Learn How to Play Guitar & Bass
Why Take Guitar Lessons?
Becoming a good guitar player requires proper instruction with weekly lessons from an experienced guitar teacher. Some people think they can teach themselves how to play. All they have to do is buy a book or look at the internet and they’ll become a good player. Perhaps if you are a born musical prodigy this will work for you, few people are. People need teachers to learn, which is why we go through high school and beyond for an education. From what we’ve seen, trying to self teach a musical instrument doesn’t work well. Many of our students started out trying this and gave up because it didn’t work. Without a good teacher, a person can develop bad techniques and bad habits which become very difficult to change later. Proper technique (how to hold a pick, use your fingers, etc.) is extremely important in the beginning. A good teacher will have a plan for your development.
Why Select a Guitar as Your Instrument to Play?
The guitar is one of the most popular instruments anywhere. Many people think it is the coolest instrument in the world. The guitar is lightweight, portable and relatively inexpensive. It’s a great instrument for virtually any genre of music. It’s featured in rock, jazz, blues, country, classical, latin and other music styles. We teach all of these genres. It can play chords (many instruments cannot), melodies, and the chords can be combined with melodies for a beautiful chord-melody style. It’s a great outlet for creativity. You can play rhythm or lead with it. It’s available as an acoustic or electric instrument. With a variety of guitars available, many different sounds can be obtained.
What Type of Guitar Should I Get?
There are three basic types of guitars. They are acoustic, electric, and classical. An electric guitar simply amplifies the instrument through an amplifier. An acoustic guitar and most electric guitars have steel strings. Classical guitars have nylon strings. A pick is used (known as flat picking) or fingers (known as fingerstyle) to pick the strings. Smaller sized guitars are available for children. If you do not already have a guitar, it’s best to call us to discuss what works best for you. We can help you in this area for places to find a guitar.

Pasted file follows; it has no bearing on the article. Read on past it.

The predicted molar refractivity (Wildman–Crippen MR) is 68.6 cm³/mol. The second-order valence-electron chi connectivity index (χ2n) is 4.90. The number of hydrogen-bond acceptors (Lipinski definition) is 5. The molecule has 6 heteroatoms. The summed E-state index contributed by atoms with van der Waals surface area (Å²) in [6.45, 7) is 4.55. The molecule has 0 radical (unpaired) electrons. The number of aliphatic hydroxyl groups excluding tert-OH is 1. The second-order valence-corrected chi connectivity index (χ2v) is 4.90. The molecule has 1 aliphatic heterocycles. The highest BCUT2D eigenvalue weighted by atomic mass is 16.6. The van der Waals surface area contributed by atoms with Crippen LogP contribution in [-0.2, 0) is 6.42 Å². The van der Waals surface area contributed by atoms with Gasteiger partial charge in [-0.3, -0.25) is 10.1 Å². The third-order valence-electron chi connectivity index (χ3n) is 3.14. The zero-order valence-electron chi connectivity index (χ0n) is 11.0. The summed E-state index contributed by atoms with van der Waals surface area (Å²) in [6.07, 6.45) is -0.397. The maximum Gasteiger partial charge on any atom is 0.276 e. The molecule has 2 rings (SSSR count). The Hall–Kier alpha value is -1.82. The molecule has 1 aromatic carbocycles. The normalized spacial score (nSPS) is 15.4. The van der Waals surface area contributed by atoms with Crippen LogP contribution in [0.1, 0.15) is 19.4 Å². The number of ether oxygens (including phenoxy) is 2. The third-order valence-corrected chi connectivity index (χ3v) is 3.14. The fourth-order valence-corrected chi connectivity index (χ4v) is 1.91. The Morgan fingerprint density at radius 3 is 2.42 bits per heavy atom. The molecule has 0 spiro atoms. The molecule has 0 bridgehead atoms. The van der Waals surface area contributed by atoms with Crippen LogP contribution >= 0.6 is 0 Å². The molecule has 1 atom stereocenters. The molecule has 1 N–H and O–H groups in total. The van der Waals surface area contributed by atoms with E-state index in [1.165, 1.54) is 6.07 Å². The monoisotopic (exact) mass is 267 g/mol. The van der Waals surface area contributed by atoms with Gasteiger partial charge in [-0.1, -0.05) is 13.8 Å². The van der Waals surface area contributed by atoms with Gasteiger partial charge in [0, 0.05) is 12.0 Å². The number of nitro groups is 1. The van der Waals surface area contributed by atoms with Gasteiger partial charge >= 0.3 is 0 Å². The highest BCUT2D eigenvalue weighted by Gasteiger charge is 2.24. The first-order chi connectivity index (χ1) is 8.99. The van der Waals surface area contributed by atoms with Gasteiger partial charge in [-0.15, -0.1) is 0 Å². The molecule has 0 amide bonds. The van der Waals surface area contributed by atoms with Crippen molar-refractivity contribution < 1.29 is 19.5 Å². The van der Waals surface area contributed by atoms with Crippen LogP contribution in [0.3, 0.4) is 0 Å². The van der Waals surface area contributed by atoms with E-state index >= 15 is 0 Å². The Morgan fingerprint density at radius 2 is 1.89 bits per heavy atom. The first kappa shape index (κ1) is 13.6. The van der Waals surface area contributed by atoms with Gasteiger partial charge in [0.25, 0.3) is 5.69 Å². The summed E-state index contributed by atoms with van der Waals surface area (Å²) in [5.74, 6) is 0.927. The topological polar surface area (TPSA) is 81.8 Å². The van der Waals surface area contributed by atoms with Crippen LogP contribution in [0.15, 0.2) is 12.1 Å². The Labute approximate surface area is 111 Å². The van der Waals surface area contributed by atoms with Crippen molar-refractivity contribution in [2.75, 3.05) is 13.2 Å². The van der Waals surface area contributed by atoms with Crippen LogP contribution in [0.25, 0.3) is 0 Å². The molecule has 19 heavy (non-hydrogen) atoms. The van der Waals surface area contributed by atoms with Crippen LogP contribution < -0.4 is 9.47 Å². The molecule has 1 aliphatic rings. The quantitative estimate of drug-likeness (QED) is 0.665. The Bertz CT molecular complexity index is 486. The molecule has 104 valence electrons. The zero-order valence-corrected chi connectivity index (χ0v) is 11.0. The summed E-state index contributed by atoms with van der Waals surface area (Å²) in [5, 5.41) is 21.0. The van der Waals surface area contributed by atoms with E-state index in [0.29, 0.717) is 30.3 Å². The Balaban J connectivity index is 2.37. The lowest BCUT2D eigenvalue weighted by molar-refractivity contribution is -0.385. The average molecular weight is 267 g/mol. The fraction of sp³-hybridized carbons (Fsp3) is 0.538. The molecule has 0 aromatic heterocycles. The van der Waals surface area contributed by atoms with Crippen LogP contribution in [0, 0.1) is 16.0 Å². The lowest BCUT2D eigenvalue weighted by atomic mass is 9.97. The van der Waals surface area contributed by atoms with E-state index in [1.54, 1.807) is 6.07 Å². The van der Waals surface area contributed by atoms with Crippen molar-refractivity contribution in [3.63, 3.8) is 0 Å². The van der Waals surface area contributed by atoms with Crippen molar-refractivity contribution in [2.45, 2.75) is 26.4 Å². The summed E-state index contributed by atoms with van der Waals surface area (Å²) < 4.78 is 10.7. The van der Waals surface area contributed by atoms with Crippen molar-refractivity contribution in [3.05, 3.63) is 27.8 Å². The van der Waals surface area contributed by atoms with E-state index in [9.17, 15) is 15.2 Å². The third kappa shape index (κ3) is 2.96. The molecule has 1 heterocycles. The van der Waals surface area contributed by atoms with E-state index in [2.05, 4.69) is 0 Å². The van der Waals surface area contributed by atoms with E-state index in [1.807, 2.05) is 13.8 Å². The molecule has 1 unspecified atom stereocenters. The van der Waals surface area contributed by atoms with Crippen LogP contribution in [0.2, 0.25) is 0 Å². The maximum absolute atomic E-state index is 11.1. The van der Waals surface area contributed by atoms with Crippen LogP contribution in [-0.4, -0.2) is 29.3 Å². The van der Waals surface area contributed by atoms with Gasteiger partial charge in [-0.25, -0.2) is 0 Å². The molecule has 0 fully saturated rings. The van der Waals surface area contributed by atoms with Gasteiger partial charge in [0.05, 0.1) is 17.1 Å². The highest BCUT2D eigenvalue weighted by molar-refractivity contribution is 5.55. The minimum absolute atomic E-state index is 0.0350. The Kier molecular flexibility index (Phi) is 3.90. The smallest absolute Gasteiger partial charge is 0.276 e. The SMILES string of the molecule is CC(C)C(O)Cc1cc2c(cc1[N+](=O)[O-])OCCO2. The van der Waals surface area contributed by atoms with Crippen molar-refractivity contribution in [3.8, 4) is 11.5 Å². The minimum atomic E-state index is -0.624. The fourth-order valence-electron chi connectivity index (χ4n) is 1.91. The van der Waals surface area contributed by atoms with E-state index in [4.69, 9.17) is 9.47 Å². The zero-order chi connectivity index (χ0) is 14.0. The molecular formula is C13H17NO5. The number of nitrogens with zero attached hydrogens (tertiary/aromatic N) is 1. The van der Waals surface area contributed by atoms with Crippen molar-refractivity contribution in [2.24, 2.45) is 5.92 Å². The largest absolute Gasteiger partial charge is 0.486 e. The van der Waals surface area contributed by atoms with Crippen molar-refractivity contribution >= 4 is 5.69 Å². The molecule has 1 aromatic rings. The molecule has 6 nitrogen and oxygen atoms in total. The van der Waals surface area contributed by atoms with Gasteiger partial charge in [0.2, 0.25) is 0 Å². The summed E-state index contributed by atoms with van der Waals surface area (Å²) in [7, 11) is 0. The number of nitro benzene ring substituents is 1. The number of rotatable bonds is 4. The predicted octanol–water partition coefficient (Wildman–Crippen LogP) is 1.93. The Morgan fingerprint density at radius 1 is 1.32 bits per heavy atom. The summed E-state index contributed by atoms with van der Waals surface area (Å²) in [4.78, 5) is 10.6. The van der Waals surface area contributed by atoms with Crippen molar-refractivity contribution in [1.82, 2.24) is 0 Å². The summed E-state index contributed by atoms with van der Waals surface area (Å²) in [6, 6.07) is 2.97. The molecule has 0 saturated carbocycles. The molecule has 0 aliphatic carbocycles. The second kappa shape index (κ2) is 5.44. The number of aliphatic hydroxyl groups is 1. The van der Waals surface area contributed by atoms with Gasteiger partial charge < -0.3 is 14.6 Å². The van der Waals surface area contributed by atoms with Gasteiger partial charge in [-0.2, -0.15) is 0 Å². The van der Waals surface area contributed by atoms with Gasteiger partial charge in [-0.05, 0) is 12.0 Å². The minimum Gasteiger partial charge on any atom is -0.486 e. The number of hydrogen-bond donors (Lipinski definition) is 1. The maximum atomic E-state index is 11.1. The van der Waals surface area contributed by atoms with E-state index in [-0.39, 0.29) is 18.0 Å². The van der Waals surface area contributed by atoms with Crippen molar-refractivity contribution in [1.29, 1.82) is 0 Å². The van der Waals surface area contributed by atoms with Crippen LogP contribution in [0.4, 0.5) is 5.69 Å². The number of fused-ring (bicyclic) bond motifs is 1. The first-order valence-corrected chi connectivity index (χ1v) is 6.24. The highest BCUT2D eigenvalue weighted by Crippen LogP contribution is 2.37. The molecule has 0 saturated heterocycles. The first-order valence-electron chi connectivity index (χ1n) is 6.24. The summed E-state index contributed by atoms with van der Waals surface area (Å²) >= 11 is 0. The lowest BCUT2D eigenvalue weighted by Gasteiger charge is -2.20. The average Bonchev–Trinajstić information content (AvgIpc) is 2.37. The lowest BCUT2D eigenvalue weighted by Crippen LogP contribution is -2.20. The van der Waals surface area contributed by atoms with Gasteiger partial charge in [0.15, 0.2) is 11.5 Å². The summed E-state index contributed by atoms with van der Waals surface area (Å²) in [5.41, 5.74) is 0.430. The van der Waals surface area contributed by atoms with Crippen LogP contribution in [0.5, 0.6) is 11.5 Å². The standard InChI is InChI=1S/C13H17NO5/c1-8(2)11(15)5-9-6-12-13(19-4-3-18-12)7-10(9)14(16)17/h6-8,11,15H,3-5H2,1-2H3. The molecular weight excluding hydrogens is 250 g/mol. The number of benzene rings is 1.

What if I Want to Play a Bass Guitar?
The bass guitar is a different instrument. It has a much lower tone than the guitar. It’s played in a different clef than the guitar. It has four strings instead of six. Some people play bass to expand their musical knowledge. It may help improve your chances of getting into a band, as there are fewer bass players. If you like getting into a rhythm groove, the bass is a good choice. It can help you be a better composer if you want to write songs. It can be played in many genres of music. It’s also fun and cool! Bass guitar lessons and guitar lessons are needed to learn to play either instrument.
How do you teach guitar and bass lessons at the Mequon Music Academy?
The guitar can be taught with traditional music notes (where you learn to read music) or with tablature (known as tab). Tab is a chart type method of lines and numbers, where you can see where to play notes without learning how to read notes. This method is good for anyone who does not wish to learn how to read music notes. Both methods will be discussed with you when lessons start. We teach both flat picking (using a pick) and fingerstyle (where fingers are used to pluck strings) for the guitar and bass. We teach different genres of music such as rock, jazz, Latin, country, blues, classical and others. We start out with the fundamentals and technique to get your fingers and coordination working. We teach how to play rhythm and lead (chords and melodies).
Lessons are 30 minutes, once a week, and students must practice if they expect to play well. Daily practice is recommended. Our goal is to learn songs and have fun with your lessons. Lessons are individualized to your needs, skill level and desires. Longer lessons are available for an additional cost, if desired. We emphasize playing songs, not just doing scales and exercises. We also teach music theory, improvising and chord-melody arrangements.